Global Green USA announced its plan to substitute all non-recyclable transfer packaging distributed from Hunt’s Point Distribution Center, the largest food distribution center in the world, with recyclable packaging. If successful the programme would divert 30,000 tons/yr from the landfill and would reduce greenhouse gases by 103,000mtCO2e/yr, the equivalent of taking 19,000 cars off the road, and would set the standard for greening transfer packaging throughout the world.
According to Annie White, Director of Global Green USA’s Coalition for Resource Recovery, ‘Demonstrating that recyclable packaging meets the rigorous performance criteria of wholesale distribution channels is an important first step in the recyclable box transition. Our next step is to coordinate trials for all packaging applications and food types including meat, poultry, seafood, and produce to demonstrate these boxes can work in a range of applications.”
The launch of the programme included an announcement by Global Green USA’s Coalition for Resource Recovery’s Founder’s Circle member Interstate Container, and its business partner, Mountaire, to conduct field trials on boxes used to ship poultry through wholesale channels. According to Pete Bugas, National Account Manager, Interstate Container, “Interstate Container began working on recyclable packaging in 2003 because we were committed to making a sustainable package and foresaw that this also would be increasingly important to our customers.” According to Mountaire’s Larry Saywell, “We were delighted when Interstate Container approached us regarding partnering on trials. We knew this would be important for our business, our customers, and was a way that Mountaire could uniquely contribute to creating a better world for all.”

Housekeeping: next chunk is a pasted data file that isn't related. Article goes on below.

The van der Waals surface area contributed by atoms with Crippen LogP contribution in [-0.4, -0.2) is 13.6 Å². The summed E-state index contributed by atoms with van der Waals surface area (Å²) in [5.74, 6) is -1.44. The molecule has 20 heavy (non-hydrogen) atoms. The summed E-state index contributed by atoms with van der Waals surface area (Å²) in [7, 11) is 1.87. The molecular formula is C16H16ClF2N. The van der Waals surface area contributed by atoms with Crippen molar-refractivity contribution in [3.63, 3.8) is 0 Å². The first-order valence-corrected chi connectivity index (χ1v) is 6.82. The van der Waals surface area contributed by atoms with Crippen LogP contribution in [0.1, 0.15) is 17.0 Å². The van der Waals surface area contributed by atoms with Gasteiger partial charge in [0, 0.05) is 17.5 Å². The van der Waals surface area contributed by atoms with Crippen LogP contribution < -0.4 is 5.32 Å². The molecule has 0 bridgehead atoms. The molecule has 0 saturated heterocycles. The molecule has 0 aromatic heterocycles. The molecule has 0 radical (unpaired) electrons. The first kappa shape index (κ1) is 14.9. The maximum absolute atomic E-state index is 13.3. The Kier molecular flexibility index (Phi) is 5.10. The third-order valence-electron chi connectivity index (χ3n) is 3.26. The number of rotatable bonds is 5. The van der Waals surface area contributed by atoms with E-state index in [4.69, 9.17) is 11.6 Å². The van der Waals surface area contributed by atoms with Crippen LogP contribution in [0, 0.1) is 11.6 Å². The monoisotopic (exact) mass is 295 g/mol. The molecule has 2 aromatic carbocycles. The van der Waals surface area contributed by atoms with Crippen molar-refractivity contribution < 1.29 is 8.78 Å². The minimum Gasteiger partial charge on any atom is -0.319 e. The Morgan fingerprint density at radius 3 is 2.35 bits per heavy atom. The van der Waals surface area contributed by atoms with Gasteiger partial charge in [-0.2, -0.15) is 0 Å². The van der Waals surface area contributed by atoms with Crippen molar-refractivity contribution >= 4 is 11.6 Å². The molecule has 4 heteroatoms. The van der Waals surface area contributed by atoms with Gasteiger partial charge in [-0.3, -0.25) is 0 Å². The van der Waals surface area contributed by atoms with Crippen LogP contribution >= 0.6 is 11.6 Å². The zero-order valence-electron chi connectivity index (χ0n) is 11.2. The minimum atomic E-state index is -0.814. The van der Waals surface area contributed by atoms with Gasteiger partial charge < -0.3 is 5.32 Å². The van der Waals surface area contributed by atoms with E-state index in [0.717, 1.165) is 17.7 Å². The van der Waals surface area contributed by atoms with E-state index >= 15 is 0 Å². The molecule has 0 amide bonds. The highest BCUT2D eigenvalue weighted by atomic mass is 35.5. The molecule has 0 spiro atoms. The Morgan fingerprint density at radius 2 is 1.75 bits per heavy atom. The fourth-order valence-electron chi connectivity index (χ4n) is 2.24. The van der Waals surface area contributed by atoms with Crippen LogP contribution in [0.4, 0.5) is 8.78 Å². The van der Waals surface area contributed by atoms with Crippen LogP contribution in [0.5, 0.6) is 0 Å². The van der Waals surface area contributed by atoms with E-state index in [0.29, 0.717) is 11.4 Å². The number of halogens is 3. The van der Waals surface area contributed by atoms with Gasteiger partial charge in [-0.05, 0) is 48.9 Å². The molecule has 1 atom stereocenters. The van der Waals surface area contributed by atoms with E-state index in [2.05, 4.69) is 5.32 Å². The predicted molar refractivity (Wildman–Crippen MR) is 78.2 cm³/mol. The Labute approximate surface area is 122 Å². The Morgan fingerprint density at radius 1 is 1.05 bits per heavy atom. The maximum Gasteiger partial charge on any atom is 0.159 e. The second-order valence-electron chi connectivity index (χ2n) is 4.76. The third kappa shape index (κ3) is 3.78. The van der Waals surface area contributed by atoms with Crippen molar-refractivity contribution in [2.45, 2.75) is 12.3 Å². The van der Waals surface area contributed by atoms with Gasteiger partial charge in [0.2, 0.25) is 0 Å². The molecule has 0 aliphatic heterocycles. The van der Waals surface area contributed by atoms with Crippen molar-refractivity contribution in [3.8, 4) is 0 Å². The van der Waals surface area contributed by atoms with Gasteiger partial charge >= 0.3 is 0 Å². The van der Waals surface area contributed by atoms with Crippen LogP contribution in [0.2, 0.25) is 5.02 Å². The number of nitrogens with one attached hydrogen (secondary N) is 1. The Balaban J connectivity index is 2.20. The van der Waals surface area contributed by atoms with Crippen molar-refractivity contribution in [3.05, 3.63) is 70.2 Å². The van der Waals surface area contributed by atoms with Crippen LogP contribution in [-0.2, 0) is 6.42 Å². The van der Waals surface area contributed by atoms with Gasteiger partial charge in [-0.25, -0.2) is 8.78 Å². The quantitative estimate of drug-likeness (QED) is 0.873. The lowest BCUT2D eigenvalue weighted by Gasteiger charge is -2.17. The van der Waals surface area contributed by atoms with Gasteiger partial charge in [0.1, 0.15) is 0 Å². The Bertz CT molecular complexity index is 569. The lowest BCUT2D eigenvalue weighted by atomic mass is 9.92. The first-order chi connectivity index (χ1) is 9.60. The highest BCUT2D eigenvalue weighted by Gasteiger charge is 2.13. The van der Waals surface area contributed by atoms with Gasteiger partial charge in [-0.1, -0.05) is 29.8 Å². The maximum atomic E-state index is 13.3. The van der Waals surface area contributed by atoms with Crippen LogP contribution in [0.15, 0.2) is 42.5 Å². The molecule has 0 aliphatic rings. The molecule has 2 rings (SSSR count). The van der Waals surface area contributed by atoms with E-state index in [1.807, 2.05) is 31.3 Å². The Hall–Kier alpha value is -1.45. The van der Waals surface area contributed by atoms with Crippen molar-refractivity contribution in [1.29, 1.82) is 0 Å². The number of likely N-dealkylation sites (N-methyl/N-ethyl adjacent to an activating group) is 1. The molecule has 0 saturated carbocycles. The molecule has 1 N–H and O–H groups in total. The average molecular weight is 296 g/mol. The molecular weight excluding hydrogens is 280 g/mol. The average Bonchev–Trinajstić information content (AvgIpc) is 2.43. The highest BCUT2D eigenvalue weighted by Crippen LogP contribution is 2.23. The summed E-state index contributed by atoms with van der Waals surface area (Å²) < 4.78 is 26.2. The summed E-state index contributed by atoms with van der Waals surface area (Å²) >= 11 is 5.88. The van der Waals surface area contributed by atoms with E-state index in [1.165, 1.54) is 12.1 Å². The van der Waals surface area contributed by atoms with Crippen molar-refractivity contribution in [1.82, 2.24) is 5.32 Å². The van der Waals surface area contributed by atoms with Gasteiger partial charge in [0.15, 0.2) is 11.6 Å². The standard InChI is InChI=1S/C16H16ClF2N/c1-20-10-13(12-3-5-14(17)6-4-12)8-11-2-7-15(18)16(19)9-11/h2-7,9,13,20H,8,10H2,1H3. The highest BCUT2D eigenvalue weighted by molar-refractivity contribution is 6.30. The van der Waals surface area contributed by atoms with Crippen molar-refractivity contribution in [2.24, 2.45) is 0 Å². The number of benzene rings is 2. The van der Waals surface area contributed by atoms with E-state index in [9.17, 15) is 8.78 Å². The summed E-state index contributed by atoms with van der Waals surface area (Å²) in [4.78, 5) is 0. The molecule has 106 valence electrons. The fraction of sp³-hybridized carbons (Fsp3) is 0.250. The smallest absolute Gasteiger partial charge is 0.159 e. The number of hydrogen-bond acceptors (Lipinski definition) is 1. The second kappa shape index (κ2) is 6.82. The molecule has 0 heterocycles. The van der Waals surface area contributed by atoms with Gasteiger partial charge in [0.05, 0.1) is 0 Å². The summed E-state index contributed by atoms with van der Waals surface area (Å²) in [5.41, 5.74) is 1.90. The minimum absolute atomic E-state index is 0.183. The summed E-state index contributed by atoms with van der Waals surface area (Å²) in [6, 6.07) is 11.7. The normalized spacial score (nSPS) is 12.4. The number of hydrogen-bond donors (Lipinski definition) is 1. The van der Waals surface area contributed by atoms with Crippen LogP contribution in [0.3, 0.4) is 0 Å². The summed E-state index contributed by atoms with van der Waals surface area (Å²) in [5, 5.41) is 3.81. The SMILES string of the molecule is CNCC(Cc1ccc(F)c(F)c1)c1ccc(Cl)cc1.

This is just the most recent step in the process to eliminate wax boxes. In 2005 and 2006 grocers such as Albertsons and Wal-Mart worked with their supply chain to eliminate wax-coated poultry boxes. These grocers quickly realized a cost savings due to the switch because they could now sell the old corrugated cardboard (OCC) rather than paying to have it hauled away with trash. Initiatives have also been supported by the development of the Fibre Box Association’s voluntary protocol and standard, which certifies boxes with alternative coatings as recyclable within the existing OCC recycling stream. Since these early trials and development of the recyclability certification, there has been a steady progression to test products under more trying conditions – an environment with more moisture.
The Interstate and Mountaire partnership has led the charge and achieved significant results. In the fourth quarter of 2008, Mountaire’s export business transitioned to recyclable boxes, which are also manufactured by Interstate Container. Boxes destined for export are exposed to moist conditions prior to the product entering freezers, requiring even greater performance than those shipped to domestic grocers. Interstate and Mountaire are the only companies to have made this transition.
Converting boxes for the domestic wholesale market would complete the transition and is the greatest challenge. Poultry destined for restaurants and bodegas often is ice-packed or shipped in close proximity to product that is, and this moist environment creates the most trying conditions for poultry transfer packaging.
The Hunt’s Point Demonstration Project is but one of several of Global Green USA’s Coalition for Resource Recovery dedicated to generating business value through creating a sustainable, zero waste New York City. Coalition members include : Action Carting, Chemol, Interstate Container, Plasma Waste Recycling, Pratt Industries, Spectra-Kote, Starbucks Coffee Company, and Tomra. Meeting sponsors include : Coalition members and Ciba, Green Bay Packaging, Mountaire, Packaging Products Corporation, Salsberg Group, and Temple Inland. Additional funding has been provided by the Turner Foundation.
The Coalition for Resource Recovery is a project of Global Green USA.
Contact information of Annie White, Director, Coalition for Resource Recovery: